Rayl To Conduct 'From London To Germany"
The Lansing Symphony Orchestra's next concert features a collaboration with choirs from the MSU College of Music. WKAR's Melissa Benmark spoke with MSU Director of Choral Programs, David Rayl, about the program, which features Brahms' "German Requiem" and Haydn's Symphony No. 104.
DAVID RAYL: First of all, it’s more complicated musically and contrapuntally than some of his symphonies but it retains that sense of Haydn’s optimism, his love of life. It’s sort of ebullient. It’s like Champagne. It’s very celebrative.
The second movement, the slow movement, is very beautiful, very tender. There are also a few moments of drama, because that’s what Haydn likes to do is surprise us with some moments of drama. But overall, it’s a very lighthearted, positive, optimistic piece.
MELISSA BENMARK: And that would make a good contrast to the “German Requiem.”
RAYL: Exactly. And it’s not that the Requiem is at all pessimistic. In fact, the Requiem is actually a very optimistic piece and also has some very uplifting music. But it’s fairly serious. It’ll be sung in German, and as I’ve been talking to the members of the choir, it’s really a sermon in words and music from Brahms. So I think the Haydn is actually a great foil for that piece.
BENMARK: Well, for one thing, the Requiem is not actually in the shape of a traditional requiem. It’s more kind of a collection?
RAYL: Correct. So it’s not the typical Catholic requiem mass in the same way that, for example the Mozart Requiem or the Verdi Requiem set those liturgical texts. It’s a text that Brahms himself came up with. He was not working with a theologian or pastor.
We know that Brahms owned five different Bibles, and he basically compiled this text himself. And he’s using all kinds of books of the Bible. He uses a lot of exile literature from the Old Testament, both from Isaiah and the Psalms, and he uses New Testament texts as well. And he weaves those together basically to create a sermon in words and music.
BENMARK: My understanding is that he wrote the “Requiem” during a time of real hardship. His mother died. Robert Schumann, his friend, tried to kill himself. And yet apparently it also kind of put him back in the spotlight, which is kind of one of those funny things. He’s writing it out of personal pain and suddenly it makes him famous.
RAYL: Right. And so Schumann is the person who sort of predicts that Brahms will be a great force in Western European music. And yeah, the “Requiem” is the piece that sort of catapults him into fame all over Europe. And then the rest of his career sort of builds on that, but it is ironic.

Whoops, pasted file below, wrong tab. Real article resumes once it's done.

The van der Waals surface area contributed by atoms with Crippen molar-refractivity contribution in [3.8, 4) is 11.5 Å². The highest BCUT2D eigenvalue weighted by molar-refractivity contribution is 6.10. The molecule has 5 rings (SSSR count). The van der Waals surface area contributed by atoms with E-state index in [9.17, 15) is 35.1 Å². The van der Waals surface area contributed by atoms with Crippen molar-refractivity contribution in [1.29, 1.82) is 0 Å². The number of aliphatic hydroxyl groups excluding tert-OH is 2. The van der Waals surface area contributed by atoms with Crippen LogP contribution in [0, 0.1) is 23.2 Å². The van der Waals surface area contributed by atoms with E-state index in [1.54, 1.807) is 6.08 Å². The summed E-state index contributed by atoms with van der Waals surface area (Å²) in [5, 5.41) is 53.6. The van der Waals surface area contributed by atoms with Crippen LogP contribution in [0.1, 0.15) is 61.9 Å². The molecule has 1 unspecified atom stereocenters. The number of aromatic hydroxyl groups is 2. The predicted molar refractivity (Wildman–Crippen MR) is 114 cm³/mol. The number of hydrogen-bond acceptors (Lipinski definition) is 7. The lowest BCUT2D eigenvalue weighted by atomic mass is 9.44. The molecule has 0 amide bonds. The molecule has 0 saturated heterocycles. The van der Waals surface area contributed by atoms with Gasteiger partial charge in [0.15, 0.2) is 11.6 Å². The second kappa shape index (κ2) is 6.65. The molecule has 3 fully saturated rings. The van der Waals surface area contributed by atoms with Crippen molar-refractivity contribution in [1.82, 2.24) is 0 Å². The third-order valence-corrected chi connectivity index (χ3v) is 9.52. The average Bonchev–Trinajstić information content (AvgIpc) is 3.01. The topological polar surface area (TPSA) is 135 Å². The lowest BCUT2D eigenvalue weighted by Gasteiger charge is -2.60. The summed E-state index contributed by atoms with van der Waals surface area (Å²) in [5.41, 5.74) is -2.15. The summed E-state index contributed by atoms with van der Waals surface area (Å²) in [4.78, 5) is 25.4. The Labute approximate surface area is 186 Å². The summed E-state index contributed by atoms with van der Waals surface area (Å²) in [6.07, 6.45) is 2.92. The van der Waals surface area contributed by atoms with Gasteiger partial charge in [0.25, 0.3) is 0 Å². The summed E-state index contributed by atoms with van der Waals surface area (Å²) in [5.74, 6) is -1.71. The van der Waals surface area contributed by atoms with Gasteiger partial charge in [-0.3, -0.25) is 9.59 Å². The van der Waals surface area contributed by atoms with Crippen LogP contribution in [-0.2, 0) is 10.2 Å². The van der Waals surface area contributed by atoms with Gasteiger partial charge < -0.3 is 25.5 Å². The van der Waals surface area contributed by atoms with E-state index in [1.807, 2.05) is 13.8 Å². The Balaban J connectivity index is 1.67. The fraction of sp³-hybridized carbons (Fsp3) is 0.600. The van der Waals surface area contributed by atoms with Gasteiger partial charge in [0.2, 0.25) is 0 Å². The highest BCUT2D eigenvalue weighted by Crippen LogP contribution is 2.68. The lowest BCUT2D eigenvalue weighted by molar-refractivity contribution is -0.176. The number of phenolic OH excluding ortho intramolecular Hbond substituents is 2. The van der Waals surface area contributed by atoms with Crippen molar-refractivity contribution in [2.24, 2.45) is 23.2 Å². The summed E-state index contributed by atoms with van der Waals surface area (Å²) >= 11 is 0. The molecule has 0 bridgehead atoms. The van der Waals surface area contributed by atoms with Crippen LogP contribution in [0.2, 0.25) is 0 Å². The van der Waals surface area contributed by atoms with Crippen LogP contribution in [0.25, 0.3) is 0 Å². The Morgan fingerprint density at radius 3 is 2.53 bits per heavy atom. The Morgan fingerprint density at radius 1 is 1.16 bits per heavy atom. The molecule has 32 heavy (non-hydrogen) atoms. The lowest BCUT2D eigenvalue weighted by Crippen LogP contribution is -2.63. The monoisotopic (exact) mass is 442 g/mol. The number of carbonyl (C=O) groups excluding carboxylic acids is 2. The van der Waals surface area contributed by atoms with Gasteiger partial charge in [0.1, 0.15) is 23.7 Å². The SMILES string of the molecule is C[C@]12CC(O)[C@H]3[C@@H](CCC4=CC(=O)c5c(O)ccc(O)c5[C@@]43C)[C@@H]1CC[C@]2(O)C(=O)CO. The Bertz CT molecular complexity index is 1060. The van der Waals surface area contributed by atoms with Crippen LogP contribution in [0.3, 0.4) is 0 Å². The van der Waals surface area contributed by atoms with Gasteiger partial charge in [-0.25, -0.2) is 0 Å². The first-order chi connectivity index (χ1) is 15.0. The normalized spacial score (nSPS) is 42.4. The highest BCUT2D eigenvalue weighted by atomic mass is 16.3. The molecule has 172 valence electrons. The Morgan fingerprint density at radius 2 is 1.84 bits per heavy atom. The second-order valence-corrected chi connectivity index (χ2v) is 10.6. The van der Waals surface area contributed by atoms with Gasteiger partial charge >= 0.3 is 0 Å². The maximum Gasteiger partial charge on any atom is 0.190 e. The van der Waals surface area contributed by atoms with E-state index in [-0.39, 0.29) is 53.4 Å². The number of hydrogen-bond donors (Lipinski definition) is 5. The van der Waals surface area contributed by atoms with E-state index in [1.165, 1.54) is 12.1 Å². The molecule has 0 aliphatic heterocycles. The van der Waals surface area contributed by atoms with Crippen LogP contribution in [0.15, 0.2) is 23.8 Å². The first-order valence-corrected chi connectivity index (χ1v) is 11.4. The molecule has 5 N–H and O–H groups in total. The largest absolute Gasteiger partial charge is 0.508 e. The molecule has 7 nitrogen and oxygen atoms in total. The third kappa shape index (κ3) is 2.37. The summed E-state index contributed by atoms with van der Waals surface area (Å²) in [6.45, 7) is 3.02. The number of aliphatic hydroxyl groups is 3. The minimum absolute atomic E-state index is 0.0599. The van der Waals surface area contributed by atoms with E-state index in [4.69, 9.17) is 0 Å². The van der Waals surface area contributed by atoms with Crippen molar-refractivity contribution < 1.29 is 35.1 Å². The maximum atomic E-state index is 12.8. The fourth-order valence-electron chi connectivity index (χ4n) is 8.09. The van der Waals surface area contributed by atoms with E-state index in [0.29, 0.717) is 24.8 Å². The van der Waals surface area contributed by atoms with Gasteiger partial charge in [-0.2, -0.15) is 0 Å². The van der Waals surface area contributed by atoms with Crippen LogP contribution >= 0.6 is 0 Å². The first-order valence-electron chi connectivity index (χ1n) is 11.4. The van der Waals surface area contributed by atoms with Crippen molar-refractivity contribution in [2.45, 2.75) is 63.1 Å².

Part of it is written after the death of his mother. A lot of writers talk about the fact that it’s written to comfort the living, and I think that’s kind of a limited view of it. I actually think that it’s Brahms’ wrestling with the idea of being in exile, of being separated from God, whatever God was to him. And it constantly moves back and forth from this idea of being separated, being in exile, and then going back to Zion, going back to Jerusalem—the impermanence of this world and the permanence of Heaven.
BENMARK: When you’re doing something of this magnitude, both emotionally and in terms of physically, it’s a long piece…what do you tell your choirs about doing something that’s this intense, both physically and emotionally.
RAYL: Well, in terms of emotionally, I’d like to talk a lot about the music so that they’re approaching it with a fairly serious understanding of what it’s about and a sense of what the arc of the piece is about.
Physically, they just have to pace themselves. And one of the things that you do in rehearsal, for example, there are two very long, taxing fugues—those are things we started working on the first night of rehearsal, and did a little of those every single rehearsal. So part of it is just like preparing to run a marathon. You have to build up some endurance. I think you also hope that their sense of what the piece is about will carry them through emotionally and physically to some extent.